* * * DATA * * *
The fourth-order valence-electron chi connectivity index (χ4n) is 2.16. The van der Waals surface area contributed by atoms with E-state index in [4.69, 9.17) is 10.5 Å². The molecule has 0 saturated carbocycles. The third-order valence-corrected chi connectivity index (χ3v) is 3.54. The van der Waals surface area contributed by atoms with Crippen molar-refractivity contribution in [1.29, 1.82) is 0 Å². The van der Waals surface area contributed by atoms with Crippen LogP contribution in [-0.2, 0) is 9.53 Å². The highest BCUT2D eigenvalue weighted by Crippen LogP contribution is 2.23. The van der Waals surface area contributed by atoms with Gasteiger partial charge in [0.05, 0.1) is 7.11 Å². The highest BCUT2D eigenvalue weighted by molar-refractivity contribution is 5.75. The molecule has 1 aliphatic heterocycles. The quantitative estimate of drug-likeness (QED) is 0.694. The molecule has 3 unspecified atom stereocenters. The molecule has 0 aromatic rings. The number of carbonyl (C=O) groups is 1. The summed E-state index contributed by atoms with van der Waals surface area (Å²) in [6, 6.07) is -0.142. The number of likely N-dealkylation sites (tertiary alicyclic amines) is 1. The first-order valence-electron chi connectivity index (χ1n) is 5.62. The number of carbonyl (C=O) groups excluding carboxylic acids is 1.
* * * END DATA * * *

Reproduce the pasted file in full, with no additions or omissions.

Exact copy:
The fourth-order valence-electron chi connectivity index (χ4n) is 2.16. The van der Waals surface area contributed by atoms with E-state index in [4.69, 9.17) is 10.5 Å². The molecule has 0 saturated carbocycles. The third-order valence-corrected chi connectivity index (χ3v) is 3.54. The van der Waals surface area contributed by atoms with Crippen molar-refractivity contribution in [1.29, 1.82) is 0 Å². The van der Waals surface area contributed by atoms with Crippen LogP contribution in [-0.2, 0) is 9.53 Å². The highest BCUT2D eigenvalue weighted by Crippen LogP contribution is 2.23. The van der Waals surface area contributed by atoms with Gasteiger partial charge in [0.05, 0.1) is 7.11 Å². The highest BCUT2D eigenvalue weighted by molar-refractivity contribution is 5.75. The molecule has 1 aliphatic heterocycles. The quantitative estimate of drug-likeness (QED) is 0.694. The molecule has 3 unspecified atom stereocenters. The molecule has 0 aromatic rings. The number of carbonyl (C=O) groups is 1. The summed E-state index contributed by atoms with van der Waals surface area (Å²) in [6, 6.07) is -0.142. The number of likely N-dealkylation sites (tertiary alicyclic amines) is 1. The first-order valence-electron chi connectivity index (χ1n) is 5.62. The number of carbonyl (C=O) groups excluding carboxylic acids is 1.